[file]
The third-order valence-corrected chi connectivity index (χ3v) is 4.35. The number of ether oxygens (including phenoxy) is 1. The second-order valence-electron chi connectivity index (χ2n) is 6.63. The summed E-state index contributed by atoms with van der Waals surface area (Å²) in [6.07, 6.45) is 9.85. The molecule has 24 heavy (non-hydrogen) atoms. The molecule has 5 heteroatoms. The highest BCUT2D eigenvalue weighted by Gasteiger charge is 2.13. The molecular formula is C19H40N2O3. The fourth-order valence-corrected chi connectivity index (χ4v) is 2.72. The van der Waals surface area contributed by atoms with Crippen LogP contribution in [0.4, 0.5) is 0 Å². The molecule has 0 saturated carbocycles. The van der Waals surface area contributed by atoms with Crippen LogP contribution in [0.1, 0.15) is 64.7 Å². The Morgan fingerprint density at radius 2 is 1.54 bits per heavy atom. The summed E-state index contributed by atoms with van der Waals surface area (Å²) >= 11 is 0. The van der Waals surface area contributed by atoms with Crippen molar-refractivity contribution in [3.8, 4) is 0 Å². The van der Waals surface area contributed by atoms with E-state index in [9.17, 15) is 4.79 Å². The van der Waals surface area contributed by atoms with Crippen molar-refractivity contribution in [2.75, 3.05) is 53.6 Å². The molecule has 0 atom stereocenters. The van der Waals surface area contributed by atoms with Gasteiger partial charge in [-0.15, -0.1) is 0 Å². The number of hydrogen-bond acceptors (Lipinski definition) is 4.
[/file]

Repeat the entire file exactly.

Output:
The third-order valence-corrected chi connectivity index (χ3v) is 4.35. The number of ether oxygens (including phenoxy) is 1. The second-order valence-electron chi connectivity index (χ2n) is 6.63. The summed E-state index contributed by atoms with van der Waals surface area (Å²) in [6.07, 6.45) is 9.85. The molecule has 24 heavy (non-hydrogen) atoms. The molecule has 5 heteroatoms. The highest BCUT2D eigenvalue weighted by Gasteiger charge is 2.13. The molecular formula is C19H40N2O3. The fourth-order valence-corrected chi connectivity index (χ4v) is 2.72. The van der Waals surface area contributed by atoms with Crippen LogP contribution in [0.4, 0.5) is 0 Å². The molecule has 0 saturated carbocycles. The van der Waals surface area contributed by atoms with Crippen LogP contribution in [0.1, 0.15) is 64.7 Å². The Morgan fingerprint density at radius 2 is 1.54 bits per heavy atom. The summed E-state index contributed by atoms with van der Waals surface area (Å²) >= 11 is 0. The van der Waals surface area contributed by atoms with Crippen molar-refractivity contribution in [3.8, 4) is 0 Å². The van der Waals surface area contributed by atoms with E-state index in [9.17, 15) is 4.79 Å². The van der Waals surface area contributed by atoms with Crippen molar-refractivity contribution in [2.75, 3.05) is 53.6 Å². The molecule has 0 atom stereocenters. The van der Waals surface area contributed by atoms with Gasteiger partial charge in [-0.15, -0.1) is 0 Å². The number of hydrogen-bond acceptors (Lipinski definition) is 4.